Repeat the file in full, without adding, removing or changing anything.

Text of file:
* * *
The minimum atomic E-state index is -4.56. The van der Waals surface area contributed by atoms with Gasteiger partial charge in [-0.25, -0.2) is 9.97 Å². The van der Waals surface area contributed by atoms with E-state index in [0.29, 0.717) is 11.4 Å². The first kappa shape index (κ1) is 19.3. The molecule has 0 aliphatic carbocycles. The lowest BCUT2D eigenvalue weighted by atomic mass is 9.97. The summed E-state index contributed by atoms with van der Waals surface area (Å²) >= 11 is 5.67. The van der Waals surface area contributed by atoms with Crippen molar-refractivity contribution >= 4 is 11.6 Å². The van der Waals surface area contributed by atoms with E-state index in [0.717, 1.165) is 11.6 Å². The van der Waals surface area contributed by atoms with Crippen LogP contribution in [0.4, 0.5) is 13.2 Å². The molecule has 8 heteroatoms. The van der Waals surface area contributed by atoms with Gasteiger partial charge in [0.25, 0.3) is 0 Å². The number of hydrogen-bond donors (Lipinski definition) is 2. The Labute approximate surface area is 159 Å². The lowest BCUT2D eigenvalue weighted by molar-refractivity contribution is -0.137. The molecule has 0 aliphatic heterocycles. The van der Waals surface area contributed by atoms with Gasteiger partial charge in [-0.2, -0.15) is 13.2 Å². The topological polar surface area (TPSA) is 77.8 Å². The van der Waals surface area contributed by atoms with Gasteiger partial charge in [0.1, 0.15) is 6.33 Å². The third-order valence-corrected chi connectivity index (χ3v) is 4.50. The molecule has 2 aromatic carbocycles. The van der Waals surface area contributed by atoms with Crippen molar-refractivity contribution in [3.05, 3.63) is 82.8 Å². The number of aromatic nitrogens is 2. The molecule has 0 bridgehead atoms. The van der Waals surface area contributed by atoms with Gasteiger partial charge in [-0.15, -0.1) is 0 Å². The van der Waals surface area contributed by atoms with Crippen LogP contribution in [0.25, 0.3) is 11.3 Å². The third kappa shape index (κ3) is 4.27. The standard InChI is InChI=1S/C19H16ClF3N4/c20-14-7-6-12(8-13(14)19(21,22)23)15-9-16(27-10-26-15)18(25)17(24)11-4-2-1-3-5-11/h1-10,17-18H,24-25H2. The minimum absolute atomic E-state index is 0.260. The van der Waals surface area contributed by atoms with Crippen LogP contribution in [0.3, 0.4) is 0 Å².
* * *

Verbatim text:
The minimum atomic E-state index is -4.56. The van der Waals surface area contributed by atoms with Gasteiger partial charge in [-0.25, -0.2) is 9.97 Å². The van der Waals surface area contributed by atoms with E-state index in [0.29, 0.717) is 11.4 Å². The first kappa shape index (κ1) is 19.3. The molecule has 0 aliphatic carbocycles. The lowest BCUT2D eigenvalue weighted by atomic mass is 9.97. The summed E-state index contributed by atoms with van der Waals surface area (Å²) >= 11 is 5.67. The van der Waals surface area contributed by atoms with Crippen molar-refractivity contribution >= 4 is 11.6 Å². The van der Waals surface area contributed by atoms with E-state index in [0.717, 1.165) is 11.6 Å². The van der Waals surface area contributed by atoms with Crippen LogP contribution in [0.4, 0.5) is 13.2 Å². The molecule has 8 heteroatoms. The van der Waals surface area contributed by atoms with Gasteiger partial charge in [0.25, 0.3) is 0 Å². The number of hydrogen-bond donors (Lipinski definition) is 2. The Labute approximate surface area is 159 Å². The lowest BCUT2D eigenvalue weighted by molar-refractivity contribution is -0.137. The molecule has 0 aliphatic heterocycles. The van der Waals surface area contributed by atoms with Gasteiger partial charge in [-0.2, -0.15) is 13.2 Å². The topological polar surface area (TPSA) is 77.8 Å². The van der Waals surface area contributed by atoms with Gasteiger partial charge in [0.1, 0.15) is 6.33 Å². The third-order valence-corrected chi connectivity index (χ3v) is 4.50. The molecule has 2 aromatic carbocycles. The van der Waals surface area contributed by atoms with Crippen molar-refractivity contribution in [3.05, 3.63) is 82.8 Å². The number of aromatic nitrogens is 2. The molecule has 0 bridgehead atoms. The van der Waals surface area contributed by atoms with Gasteiger partial charge in [-0.15, -0.1) is 0 Å². The van der Waals surface area contributed by atoms with Crippen LogP contribution in [0.25, 0.3) is 11.3 Å². The third kappa shape index (κ3) is 4.27. The standard InChI is InChI=1S/C19H16ClF3N4/c20-14-7-6-12(8-13(14)19(21,22)23)15-9-16(27-10-26-15)18(25)17(24)11-4-2-1-3-5-11/h1-10,17-18H,24-25H2. The minimum absolute atomic E-state index is 0.260. The van der Waals surface area contributed by atoms with Crippen LogP contribution in [0.3, 0.4) is 0 Å².